Brady, defending champs have last laugh at Manning’s expense
Mon., Jan. 17, 2005
FOXBORO, Mass. – This has become an annual ritual. Peyton Manning wins the NFL regular season, then hands off the baton to Tom Brady.
Rather, the world-champion New England Patriots grab what they know is rightfully theirs until somebody else does more than bluff. With their 20-3 smothering of the high-scoring Indianapolis Colts on Sunday, the Patriots travel to Pittsburgh on Sunday for the AFC championship game.
That game will give them both a chance to atone for a 34-20 loss Oct. 31 at Heinz Field and a chance to go for their third Super Bowl title in four years.
The way the Patriots frustrated and swarmed veteran Manning and his offense had to make Pittsburgh fans cringe in anticipation of what coach Bill Belichick will have in store for undefeated rookie Ben Roethlisberger.
“Peyton played very hard,” said Brady, the quarterback who has never lost a playoff game in seven starts and is now 6-0 against Manning and the Colts. “Our defense made it very tough on him.”
Manning failed to get close to an end zone he had punctured for an unprecedented 49 touchdown passes this season. But Patriots linebacker Willie McGinest said it wasn’t a perfect game.
“Nah, we let Vanderjagt kick a field goal,” he said. “We let that bum kick a field goal. Mr. Know-it-all.”
Mike Vanderjagt had declared the Patriots ripe for the picking. Actually, they seem to remain in full blossom.
Playing without their alleged two best defensive players, lineman Richard Seymour and cornerback Ty Law, the Patriots turned in what Belichick termed their “best 30 minutes of the season in the second half.”
As snow covered the yard-markers and swirled around Gillette Stadium, the white uniforms of the Colts were rendered practically invisible, as if the Patriots were literally whiting out Manning’s year.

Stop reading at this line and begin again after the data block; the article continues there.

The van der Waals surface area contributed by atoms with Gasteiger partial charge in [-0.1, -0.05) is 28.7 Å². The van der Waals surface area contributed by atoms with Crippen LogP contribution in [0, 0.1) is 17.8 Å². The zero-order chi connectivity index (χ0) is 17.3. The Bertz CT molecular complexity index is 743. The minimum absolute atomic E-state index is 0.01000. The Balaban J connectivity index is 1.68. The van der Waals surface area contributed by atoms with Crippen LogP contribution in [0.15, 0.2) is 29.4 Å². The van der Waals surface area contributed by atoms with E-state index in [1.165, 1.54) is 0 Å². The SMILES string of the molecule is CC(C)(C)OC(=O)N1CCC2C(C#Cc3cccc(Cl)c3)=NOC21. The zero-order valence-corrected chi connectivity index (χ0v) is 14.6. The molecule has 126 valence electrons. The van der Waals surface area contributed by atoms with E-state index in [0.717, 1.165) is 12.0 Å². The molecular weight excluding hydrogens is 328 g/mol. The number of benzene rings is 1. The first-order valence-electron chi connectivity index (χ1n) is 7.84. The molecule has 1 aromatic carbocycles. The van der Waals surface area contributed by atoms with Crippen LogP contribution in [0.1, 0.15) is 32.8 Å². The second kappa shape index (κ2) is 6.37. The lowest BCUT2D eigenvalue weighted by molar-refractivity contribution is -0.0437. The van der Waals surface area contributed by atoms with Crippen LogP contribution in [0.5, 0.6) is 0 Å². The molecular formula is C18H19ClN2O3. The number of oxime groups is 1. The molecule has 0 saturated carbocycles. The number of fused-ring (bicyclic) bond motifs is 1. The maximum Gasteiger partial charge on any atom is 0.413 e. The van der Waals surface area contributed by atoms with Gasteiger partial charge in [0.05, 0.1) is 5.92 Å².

The Colts hadn’t been held to three points since 1997, the year before Manning arrived. When the Patriots beat the Colts 27-24 on opening day, the Colts had the excuse of turning the ball over three times inside the 20-yard line. So this time, the Patriots allowed the Colts to run only four plays inside the 20.
Brady and running backs Corey Dillon and Kevin Faulk wore out the Indianapolis defense with magnificent 16-play, 15-play and 14-play scoring drives of 78, 87 and 94 yards, swallowing a total of 24 minutes 47 seconds. Overall, the Patriots controlled the ball for 37:43 while Manning and his weapons stewed on the sideline.
“Our biggest defense was our offense keeping us off the field,” McGinest said.
Dillon, obtained in a trade from Cincinnati in the off-season, plowed for 144 yards on 23 carries in his first playoff game, and Faulk added 56 yards on 11 carries, both outgaining Edgerrin James’ 39 yards on 14 carries.
Brady, barking audibles the way Manning usually does, completed 18 of 27 passes for a modest 144 yards and one touchdown, but the Patriots had no turnovers – “what I’m most proud of,” Brady said. And they converted eight of 15 third downs.
Patriots 20, Colts 3
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